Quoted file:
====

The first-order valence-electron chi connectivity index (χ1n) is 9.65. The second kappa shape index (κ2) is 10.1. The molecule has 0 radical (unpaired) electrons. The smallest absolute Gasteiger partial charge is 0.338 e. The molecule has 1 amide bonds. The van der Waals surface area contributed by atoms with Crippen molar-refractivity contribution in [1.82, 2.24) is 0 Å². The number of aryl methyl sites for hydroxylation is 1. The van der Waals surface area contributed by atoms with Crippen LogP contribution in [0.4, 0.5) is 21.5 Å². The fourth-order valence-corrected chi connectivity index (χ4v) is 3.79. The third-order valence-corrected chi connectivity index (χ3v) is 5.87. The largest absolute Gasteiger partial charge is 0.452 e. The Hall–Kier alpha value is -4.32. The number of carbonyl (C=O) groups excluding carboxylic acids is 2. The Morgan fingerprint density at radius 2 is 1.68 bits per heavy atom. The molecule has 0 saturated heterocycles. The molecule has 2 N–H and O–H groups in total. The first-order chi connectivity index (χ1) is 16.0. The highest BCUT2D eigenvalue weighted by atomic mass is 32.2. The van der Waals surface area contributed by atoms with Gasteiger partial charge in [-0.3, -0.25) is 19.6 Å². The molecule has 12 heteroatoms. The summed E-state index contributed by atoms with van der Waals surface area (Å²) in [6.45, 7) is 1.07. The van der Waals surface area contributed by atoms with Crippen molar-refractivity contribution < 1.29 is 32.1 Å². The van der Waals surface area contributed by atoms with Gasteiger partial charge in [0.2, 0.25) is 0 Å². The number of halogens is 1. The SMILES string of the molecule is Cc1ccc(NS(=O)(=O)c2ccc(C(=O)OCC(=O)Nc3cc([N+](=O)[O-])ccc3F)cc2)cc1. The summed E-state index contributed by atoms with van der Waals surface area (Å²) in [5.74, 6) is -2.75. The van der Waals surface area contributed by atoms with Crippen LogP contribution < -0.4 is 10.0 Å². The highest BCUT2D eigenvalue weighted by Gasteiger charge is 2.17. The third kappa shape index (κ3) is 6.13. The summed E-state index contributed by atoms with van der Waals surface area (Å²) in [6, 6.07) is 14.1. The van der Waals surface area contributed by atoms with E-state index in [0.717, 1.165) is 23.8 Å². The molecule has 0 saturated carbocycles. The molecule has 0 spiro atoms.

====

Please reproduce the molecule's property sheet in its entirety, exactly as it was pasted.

The first-order valence-electron chi connectivity index (χ1n) is 9.65. The second kappa shape index (κ2) is 10.1. The molecule has 0 radical (unpaired) electrons. The smallest absolute Gasteiger partial charge is 0.338 e. The molecule has 1 amide bonds. The van der Waals surface area contributed by atoms with Crippen molar-refractivity contribution in [1.82, 2.24) is 0 Å². The number of aryl methyl sites for hydroxylation is 1. The van der Waals surface area contributed by atoms with Crippen LogP contribution in [0.4, 0.5) is 21.5 Å². The fourth-order valence-corrected chi connectivity index (χ4v) is 3.79. The third-order valence-corrected chi connectivity index (χ3v) is 5.87. The largest absolute Gasteiger partial charge is 0.452 e. The Hall–Kier alpha value is -4.32. The number of carbonyl (C=O) groups excluding carboxylic acids is 2. The Morgan fingerprint density at radius 2 is 1.68 bits per heavy atom. The molecule has 0 saturated heterocycles. The molecule has 2 N–H and O–H groups in total. The first-order chi connectivity index (χ1) is 16.0. The highest BCUT2D eigenvalue weighted by atomic mass is 32.2. The van der Waals surface area contributed by atoms with Gasteiger partial charge in [-0.3, -0.25) is 19.6 Å². The molecule has 12 heteroatoms. The summed E-state index contributed by atoms with van der Waals surface area (Å²) in [6.45, 7) is 1.07. The van der Waals surface area contributed by atoms with Crippen molar-refractivity contribution < 1.29 is 32.1 Å². The van der Waals surface area contributed by atoms with Gasteiger partial charge in [0.2, 0.25) is 0 Å². The number of halogens is 1. The SMILES string of the molecule is Cc1ccc(NS(=O)(=O)c2ccc(C(=O)OCC(=O)Nc3cc([N+](=O)[O-])ccc3F)cc2)cc1. The summed E-state index contributed by atoms with van der Waals surface area (Å²) in [5.74, 6) is -2.75. The van der Waals surface area contributed by atoms with Crippen LogP contribution < -0.4 is 10.0 Å². The highest BCUT2D eigenvalue weighted by Gasteiger charge is 2.17. The third kappa shape index (κ3) is 6.13. The summed E-state index contributed by atoms with van der Waals surface area (Å²) in [6, 6.07) is 14.1. The van der Waals surface area contributed by atoms with E-state index in [0.717, 1.165) is 23.8 Å². The molecule has 0 saturated carbocycles. The molecule has 0 spiro atoms.